Parents and families usually want to help their gay (LGBTQ) children and to keep their families together, but many do not know how. This may cause the child in question to feel rejected.
Some families may try to change the child’s behavior, sexual orientation or gender expression, thinking this will help the LGBT child “fit in” or have a “good life” filled with acceptance from others. However, when parents and caregivers react in this way, it can lead to devastating consequences for the child.
What are the consequences of rejection?
Although the list below is not exhaustive, it gives an overview of the consequences of rejecting a gay (LGBTQ) child.
- Although LGBTQ individuals only account for 9% (+ or – 4% error) of the population, they account for up to 40% of the runaway and homeless youth population.
- It is estimated that 26% of LGBTQ adolescents are rejected by their families and put out of their homes for no other reason than being open about who they are.
PLACEMENT IN FOSTER CARE
- LGBTQ youth are over-represented in the foster care system. This means that the percentage of youth in foster care who are LGBTQ-identified is larger than the percentage of LGBTQ youth in the general youth population. LGBTQ youth in foster care also face disparities – differences in experiences in care or treatment by the system.
- Many LGBTQ youth have the added layer of trauma that comes with being rejected or mistreated because of their sexual orientation, gender identity or gender expression.
- Homeless LGBTQ youth are seven times more likely to have traded sex for shelter than heterosexual teens.
- Homeless transgender teens are eight times more likely to have traded sex for shelter than heterosexual teens.
- Rejected children are 3.4 times more likely to use illegal drugs and alcohol.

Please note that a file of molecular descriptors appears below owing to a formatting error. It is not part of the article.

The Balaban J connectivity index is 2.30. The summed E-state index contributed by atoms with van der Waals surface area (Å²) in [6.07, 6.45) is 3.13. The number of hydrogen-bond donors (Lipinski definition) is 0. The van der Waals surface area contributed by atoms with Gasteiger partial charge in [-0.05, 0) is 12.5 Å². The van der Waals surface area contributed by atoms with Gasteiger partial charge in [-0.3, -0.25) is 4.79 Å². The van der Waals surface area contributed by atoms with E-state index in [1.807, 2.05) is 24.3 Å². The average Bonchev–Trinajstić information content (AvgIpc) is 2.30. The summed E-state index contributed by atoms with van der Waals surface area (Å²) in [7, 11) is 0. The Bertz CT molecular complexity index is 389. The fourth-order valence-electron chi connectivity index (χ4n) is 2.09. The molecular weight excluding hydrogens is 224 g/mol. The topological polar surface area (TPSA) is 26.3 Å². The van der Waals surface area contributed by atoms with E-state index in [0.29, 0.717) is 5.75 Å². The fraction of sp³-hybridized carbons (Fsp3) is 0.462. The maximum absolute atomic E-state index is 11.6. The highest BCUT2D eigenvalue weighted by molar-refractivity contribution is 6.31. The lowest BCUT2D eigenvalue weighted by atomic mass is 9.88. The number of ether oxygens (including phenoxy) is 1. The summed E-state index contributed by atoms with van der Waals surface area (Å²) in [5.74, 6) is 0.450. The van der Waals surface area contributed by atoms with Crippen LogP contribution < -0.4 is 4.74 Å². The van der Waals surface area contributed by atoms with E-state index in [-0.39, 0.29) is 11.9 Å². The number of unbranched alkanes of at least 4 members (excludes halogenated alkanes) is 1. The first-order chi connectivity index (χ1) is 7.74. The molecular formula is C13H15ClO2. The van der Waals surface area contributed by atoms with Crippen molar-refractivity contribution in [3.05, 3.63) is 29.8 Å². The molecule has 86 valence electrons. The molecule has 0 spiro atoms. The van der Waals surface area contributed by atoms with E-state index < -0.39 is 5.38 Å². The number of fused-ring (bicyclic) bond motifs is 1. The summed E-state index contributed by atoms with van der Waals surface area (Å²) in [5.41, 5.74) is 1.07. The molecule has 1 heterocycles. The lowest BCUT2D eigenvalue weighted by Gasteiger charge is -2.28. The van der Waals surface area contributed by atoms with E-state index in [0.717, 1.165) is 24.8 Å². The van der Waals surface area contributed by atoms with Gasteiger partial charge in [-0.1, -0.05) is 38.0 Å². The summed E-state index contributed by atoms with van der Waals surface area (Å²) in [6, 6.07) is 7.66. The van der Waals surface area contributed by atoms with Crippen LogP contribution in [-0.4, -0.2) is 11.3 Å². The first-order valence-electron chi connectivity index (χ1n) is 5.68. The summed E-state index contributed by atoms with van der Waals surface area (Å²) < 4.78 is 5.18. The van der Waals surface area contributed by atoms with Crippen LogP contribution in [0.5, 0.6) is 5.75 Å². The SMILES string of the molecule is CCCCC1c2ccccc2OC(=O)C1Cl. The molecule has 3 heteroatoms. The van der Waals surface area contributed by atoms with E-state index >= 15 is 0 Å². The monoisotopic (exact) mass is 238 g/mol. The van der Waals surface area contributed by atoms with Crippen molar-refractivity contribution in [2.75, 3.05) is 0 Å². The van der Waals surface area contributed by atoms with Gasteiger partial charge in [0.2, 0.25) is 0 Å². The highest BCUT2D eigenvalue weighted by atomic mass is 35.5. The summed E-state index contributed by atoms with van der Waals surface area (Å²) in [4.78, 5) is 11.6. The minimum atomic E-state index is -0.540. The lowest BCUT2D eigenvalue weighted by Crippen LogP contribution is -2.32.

- Gay, transgender, and gender nonconforming youth are significantly over-represented in the juvenile justice system—approximately 300,000 gay and transgender youth are arrested and/or detained each year, of which more than 60 percent are black or Latino.
- Gay and transgender youth represent just 5 percent to 7 percent of the nation’s overall youth population, they compose 13 percent to 15 percent of those currently in the juvenile justice system.
- 39 percent of homeless gay and transgender youth report being involved in the juvenile justice system at some level.
- LGBTQ youth are almost 6 times more likely to report high levels of depression.
- As adults, gay and transgender youth who have been rejected, are far more likely to develop: Behavioral, Psychological, Physical, Learning and Interpersonal problems.
- LGBTQ kids who experienced family rejection are 8.4 times more likely to report having attempted suicide than kids who were accepted.1
- LGBQ youth are 4 times more likely, and questioning youth are 3 times more likely, to attempt suicide as their straight peers.2
- Nearly half of young transgender people have seriously thought about taking their lives, and one quarter report having made a suicide attempt.3
- Each episode of LGBTQ victimization, such as physical or verbal harassment or abuse, increases the likelihood of self-harming behavior by 2.5 times on average.4
(1) Family Acceptance Project™. (2009). Family rejection as a predictor of negative health outcomes in white and Latino lesbian, gay, and bisexual young adults. Pediatrics. 123(1), 346-52. (2) CDC. (2011). Sexual Identity, Sex of Sexual Contacts, and Health-Risk Behaviors Among Students in Grades 9-12: Youth Risk Behavior Surveillance. Atlanta, GA: U.S. Department of Health and Human Services. (3) Grossman, A.H. & D’Augelli, A.R. (2007). Transgender Youth and Life-Threatening Behaviors. Suicide and Life-Threatening Behaviors.37(5), 527-37. (4) IMPACT. (2010). Mental health disorders, psychological distress, and suicidality in a diverse sample of lesbian, gay, bisexual, and transgender youths. American Journal of Public Health. 100(12), 2426-32.
How can these consequences be prevented or resolved?
- Families can lead with compassion, arm themselves with accurate knowledge, and seek to support their children by accepting them as they are.
- Those families that do end up estranged from their children may still desire contact with their child. With time, love, and patience, reconnection may be possible. Understand that your child may need to define the terms of interaction, and above all, open your ears and heart to what they may say.
A Guide for Helping Families to Support Their LGBT Children